American Indian people originally from the
southeastern United States, also known by their original name Muscogee (or
Muskogee), the name they use to identify themselves today. Mvskoke is their
name in traditional spelling. Modern Muscogees live primarily in Oklahoma,
Alabama, Georgia, and Florida. Their language, Mvskoke, is a member of the
Creek branch of the Muskogean language family. The Seminole are close kin to
the Muscogee and speak a Creek language as well. The Creeks are one of the
Five Civilized Tribes. Cusseta (Kasihta) and Coweta are the two principal
towns of the Creek Nation to this day. Traditionally the Cusseta and Coweta
bands are considered the earliest members of the Creek Nation.
Most of the work of art inspired
on the designs for Poarch Creek Nation of Indians coins are sculpted by Alex Shagin.
The second silver dollar issued by the Creek
Indians features Chief Menawa, as originally painted by Charles Bird King
when Menawa visited Washington, D.C. in 1826 to protest the Treaty of Indian
Springs. King was employed by the U.S. War Department to paint the Indian
delegates visiting Washington, D.C. Sadly this, along with most of Byrdís
original oil paintings, were lost in a fire at the Smithsonian Institution.
But fortunately, a copper plate was engraved based on the original painting
for McKenney & Hallís Indian Tribes of North America, Rice & Hart,
Philadelphia, published in 1858.
known as Great Warrior, was a military leader of the people. Like many of
the Creek leaders of his era, he was of mixed Scottish and American Indian
ancestry. He was born about 1765 at the village of Oakfuskee located on or
near the Tallapoosa River. During the Creek War he was one of the principle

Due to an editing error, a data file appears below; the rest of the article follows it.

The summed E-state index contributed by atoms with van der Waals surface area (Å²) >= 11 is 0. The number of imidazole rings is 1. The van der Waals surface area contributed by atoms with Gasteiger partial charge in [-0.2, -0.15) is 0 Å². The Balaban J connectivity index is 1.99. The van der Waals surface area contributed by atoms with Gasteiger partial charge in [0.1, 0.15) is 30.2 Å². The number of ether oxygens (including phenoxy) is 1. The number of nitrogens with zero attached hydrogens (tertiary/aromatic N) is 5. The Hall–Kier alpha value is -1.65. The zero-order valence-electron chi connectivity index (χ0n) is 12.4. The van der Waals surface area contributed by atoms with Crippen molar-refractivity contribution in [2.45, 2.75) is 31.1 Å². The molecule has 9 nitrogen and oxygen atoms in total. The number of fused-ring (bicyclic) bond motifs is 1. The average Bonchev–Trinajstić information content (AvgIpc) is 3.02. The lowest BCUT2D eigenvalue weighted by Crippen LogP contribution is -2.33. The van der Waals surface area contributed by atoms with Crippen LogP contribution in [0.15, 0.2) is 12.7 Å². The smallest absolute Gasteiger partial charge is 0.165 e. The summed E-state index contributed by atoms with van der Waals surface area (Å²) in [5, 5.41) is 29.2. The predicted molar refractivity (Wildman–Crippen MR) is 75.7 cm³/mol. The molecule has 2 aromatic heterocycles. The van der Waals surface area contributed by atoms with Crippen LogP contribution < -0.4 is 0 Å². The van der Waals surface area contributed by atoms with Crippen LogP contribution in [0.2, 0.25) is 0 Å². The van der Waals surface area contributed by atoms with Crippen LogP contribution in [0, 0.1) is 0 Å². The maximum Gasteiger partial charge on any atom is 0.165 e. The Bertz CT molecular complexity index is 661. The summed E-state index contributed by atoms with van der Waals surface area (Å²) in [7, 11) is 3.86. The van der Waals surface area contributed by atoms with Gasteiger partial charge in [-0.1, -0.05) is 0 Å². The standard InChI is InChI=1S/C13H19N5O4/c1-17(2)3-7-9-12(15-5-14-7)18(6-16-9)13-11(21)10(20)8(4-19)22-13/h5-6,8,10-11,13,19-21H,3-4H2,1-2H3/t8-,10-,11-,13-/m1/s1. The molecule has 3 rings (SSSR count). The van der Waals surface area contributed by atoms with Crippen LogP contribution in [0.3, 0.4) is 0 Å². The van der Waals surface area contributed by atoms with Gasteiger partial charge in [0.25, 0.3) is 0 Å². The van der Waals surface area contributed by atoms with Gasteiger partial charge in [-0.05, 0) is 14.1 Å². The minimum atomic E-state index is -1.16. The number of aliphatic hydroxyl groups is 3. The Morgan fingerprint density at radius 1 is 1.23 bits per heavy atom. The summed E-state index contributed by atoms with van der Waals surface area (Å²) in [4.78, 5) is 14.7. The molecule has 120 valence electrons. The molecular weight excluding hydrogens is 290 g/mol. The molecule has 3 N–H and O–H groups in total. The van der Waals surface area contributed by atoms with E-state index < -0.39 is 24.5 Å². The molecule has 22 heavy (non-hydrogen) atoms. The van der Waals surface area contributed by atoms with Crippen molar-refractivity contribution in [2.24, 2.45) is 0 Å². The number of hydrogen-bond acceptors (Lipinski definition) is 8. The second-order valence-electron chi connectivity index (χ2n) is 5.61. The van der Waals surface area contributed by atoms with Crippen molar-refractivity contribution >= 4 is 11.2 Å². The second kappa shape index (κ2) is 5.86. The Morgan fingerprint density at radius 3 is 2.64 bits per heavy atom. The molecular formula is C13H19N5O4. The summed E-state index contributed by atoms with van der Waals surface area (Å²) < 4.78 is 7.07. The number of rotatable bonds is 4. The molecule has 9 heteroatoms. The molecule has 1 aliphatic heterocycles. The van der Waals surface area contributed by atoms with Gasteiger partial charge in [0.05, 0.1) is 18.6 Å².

leaders of the "Red Sticks" or Upper Creeks, who went to war against the
United States during the War of 1812. Menewa was second in command at the
Battle of Horseshoe Bend at the end of the Creek War. He was wounded seven
time during the battle, but he escaped and survived his wounds.
Menawa was a
member of the Creek National Council that went to Washington in 1826 to
oppose this treaty. The Creek leaders signed the Treaty of Washington
(1826), which nullified the Treaty of Indian Springs. In this new
treaty, the Creek ceded land to Georgia - in compensation they received
an immediate payment of $217,660 and a perpetual annuity of $20,000. Menewa died during the general removal of the Creek. His burial place is
On August 30,
1813, Red Sticks led by Red Eagle attacked the American outpost of Fort Mims
near Mobile, Alabama, where white Americans and their Indian allies had
gathered. The Red Sticks took the fort, and a bloody clash ensued, as
prisoners including women and children were killed. Nearly 250 people were
killed, spreading panic throughout the American southwestern frontier.
In response to the massacre at Fort Mims, Tennessee, Georgia, and the
Mississippi Territory sent armies deep into Creek country. Outnumbered and
poorly armed, the Red Sticks put up a desperate fight from their wilderness
strongholds. On March 27, 1814, General Andrew Jackson's Tennessee militia,
aided by the 39th U. S. Infantry Regiment and Cherokee and Creek allies,
finally crushed Red Stick resistance at the Battle of Horseshoe Bend on the
Red Sticks had been crushed - altogether, about 3,000 Upper Creeks died in
the war the remnants of the Upper Creek resistance held out for several
months. In August 1814, exhausted and starving, they surrendered to Jackson
at Wetumpka (near the present city of Montgomery, Alabama). On August 9,
1814, the Creeks were forced to sign the Treaty of Fort Jackson, which ended
the conflict and required them to cede some 20 million acres (81,000 km≤) of
land - more than half of their ancestral territorial holdings to the United
States. Even those Creek who had fought alongside Jackson were compelled to
cede territory, because Jackson held them responsible for allowing the Red
Sticks to rise up. The state of Alabama was carved out of this domain and
was admitted to the United States in 1819.
Some of the
Creeks migrated to Florida in the aftermath of the war, where some of them
allied with the Seminoles and British against the Americans. They were
involved in both sides of the Seminole War in Florida.
Additional coins with various design featuring
Creek Indians chiefs are also available and produced by PandaAmerica [3460
Torrance Blvd., Suite 100, Torrance, CA 90503]: